November 17, 2022 at 12:21 #33443
Does Visual GDB not allow us to use the “Add as link” feature? That is add a link to a file in some other folder rather than having top copy, duplicate the file?November 19, 2022 at 08:42 #33444
Please try using the Add->Existing Item command in Solution Explorer. It should do just what you described.November 19, 2022 at 13:50 #33445
I should have mentioned that, the problem is that when I do that the only buttons I see on the dialog is “Add” and “Cancel” I do not see the small arrow that usually appears. If I I try the same thing on some other non Visual GDB project I do see the small arrow. The dialog should show a button that looks like this:
But I see no arrow, just a plain “Add” button.November 19, 2022 at 13:59 #33446
This is by design. C++ and C# projects have different semantics, so this button is not needed on C++ projects.November 20, 2022 at 09:27 #33447
OK I see, so that’s not something I can do.
Well my core question is then, how can I have two distinct projects, in different folders, be able to “see” source and headers in some other folder?
Is there any way to adjust a project’s setting to tell it to include some source folder and some header folder, when compiling?
I can see that the Visual Studio project settings offer an “Additional Include Directories”, is that the only way to do this? and can that also contain .c files, not only .h?
I want to work on two distinct projects where each one must include some support headers and source files, I do not want to duplicate these as copies within each project’s folder so how can I do this?
Thanks.November 20, 2022 at 09:37 #33448
VisualGDB projects use the same semantics as the regular Win32 C++ projects. If you are new to C++ and are not familiar with header files and libraries, we would advise first creating the project layout you need using the regular Win32 C++ project type. Once that works the way you intend, feel free to let us know how you created it and we will point out the locations of equivalent VisualGDB settings.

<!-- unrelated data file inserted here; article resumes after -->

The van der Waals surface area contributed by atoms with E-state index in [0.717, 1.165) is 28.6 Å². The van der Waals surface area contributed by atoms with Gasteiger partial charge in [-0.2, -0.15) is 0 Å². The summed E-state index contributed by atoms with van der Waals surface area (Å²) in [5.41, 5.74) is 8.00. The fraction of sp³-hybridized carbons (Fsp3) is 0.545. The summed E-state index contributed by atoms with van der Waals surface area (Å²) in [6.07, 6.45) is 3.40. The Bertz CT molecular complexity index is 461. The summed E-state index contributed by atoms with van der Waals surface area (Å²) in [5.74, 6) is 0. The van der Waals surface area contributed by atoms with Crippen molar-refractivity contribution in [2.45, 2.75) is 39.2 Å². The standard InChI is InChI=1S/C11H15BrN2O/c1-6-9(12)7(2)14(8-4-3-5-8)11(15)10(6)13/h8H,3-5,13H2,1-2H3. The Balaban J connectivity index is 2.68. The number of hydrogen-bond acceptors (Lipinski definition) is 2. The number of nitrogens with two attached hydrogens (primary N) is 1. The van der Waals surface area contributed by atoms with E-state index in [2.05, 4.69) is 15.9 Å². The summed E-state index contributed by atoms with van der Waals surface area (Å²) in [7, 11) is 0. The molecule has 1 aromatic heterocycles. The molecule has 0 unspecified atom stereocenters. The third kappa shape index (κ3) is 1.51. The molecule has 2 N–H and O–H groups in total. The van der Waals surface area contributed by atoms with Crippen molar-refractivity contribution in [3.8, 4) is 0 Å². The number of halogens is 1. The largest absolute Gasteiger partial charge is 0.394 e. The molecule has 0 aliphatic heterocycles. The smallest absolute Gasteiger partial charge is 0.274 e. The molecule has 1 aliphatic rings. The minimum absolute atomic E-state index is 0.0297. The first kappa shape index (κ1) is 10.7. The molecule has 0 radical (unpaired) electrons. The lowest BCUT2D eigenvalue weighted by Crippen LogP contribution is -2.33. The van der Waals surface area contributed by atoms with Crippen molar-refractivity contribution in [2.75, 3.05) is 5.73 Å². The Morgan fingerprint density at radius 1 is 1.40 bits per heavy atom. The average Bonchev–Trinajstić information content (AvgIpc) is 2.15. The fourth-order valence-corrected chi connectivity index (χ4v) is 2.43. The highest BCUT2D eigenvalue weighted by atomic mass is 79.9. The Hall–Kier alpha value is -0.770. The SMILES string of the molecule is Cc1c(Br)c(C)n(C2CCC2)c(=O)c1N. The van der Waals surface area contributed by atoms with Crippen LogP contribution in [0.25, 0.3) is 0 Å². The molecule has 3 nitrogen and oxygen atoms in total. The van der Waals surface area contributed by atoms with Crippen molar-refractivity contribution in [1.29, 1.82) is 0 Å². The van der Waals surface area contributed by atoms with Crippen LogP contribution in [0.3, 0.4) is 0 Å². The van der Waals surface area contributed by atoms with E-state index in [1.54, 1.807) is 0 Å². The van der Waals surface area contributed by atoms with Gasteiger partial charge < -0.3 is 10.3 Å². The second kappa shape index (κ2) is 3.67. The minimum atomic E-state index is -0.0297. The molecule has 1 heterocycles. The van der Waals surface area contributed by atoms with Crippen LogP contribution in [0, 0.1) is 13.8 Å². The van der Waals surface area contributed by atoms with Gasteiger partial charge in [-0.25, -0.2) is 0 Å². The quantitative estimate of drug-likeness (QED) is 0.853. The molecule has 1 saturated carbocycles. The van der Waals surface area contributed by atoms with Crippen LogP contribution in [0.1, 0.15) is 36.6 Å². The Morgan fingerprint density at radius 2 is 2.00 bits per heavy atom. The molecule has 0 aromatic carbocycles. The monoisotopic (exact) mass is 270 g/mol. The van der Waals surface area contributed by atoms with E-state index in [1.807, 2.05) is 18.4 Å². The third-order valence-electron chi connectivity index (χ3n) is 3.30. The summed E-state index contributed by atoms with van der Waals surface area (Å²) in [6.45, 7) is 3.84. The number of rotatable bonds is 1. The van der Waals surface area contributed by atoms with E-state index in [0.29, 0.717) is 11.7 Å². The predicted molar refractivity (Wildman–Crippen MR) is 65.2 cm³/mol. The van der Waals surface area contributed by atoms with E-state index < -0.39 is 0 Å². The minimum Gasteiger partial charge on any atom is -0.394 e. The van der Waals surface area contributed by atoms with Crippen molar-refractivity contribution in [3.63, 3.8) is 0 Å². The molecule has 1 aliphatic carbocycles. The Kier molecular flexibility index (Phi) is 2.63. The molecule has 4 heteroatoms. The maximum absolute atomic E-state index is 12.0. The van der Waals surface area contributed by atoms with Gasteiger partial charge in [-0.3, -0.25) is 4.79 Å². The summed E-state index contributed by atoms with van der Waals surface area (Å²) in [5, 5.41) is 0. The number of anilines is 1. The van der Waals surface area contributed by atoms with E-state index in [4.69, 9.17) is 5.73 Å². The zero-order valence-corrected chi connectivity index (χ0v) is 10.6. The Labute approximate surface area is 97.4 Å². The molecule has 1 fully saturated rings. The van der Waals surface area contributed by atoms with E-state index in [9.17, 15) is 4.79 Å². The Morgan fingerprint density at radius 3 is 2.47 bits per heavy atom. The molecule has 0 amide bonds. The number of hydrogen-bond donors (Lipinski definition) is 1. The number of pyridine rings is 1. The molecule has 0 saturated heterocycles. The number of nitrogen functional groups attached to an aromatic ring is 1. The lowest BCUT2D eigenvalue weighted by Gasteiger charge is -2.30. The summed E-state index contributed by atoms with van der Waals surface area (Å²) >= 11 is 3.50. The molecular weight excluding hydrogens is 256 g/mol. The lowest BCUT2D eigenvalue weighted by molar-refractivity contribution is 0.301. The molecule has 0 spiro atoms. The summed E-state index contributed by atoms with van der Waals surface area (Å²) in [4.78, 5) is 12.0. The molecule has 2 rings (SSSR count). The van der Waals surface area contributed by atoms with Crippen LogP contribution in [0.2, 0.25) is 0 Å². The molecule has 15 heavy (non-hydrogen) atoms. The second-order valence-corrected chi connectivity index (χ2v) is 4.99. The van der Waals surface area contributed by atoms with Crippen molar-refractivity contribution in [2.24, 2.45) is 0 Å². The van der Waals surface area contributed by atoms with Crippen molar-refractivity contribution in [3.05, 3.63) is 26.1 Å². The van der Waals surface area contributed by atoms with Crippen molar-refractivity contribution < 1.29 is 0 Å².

That said, the VisualGDB settings for C++ projects are designed to be as close as possible to the original Win32 C++ project properties, so once you get it working for the regular project type, finding the VisualGDB settings should be straight-forward.November 21, 2022 at 07:14 #33451
Hi, OK thanks, I did used to do a great deal of Win32 C development on Windows but that stopped around nine years ago so I am rusty.
Anyway I did get what seeking to do, two projects each referring to to “libraries” – these are in an unrelated sub folder and the projects are referring to these source by relative paths and also have additional include paths specified at the MS project level, so that they can see the header for these libraries.
The code is all being developed on Nucleo F446RE boards.
You can see how I did this:
(The receiver is at this point, more or less a clone of the transmitter, I’ve not really started working on that yet).
This seems to be sufficient for what I wanted being able to share library code easily, but if you have any suggestions or ways to do this better, please do shout!
ThanksNovember 21, 2022 at 08:41 #33455
If you you would like us to review your code and suggest the best layout for it, please contact our sales for a consulting quote.
Otherwise, please make sure you reproduce the issue on a smaller “hello, world” setup involving the minimal amount of sources and libraries, and solve it successfully for a regular Win32 C++ project. If you then share the steps you needed to solve it for a Win32 project per our problem reporting guidelines (with full screenshots from scratch), we can point out the equivalent steps with VisualGDB.
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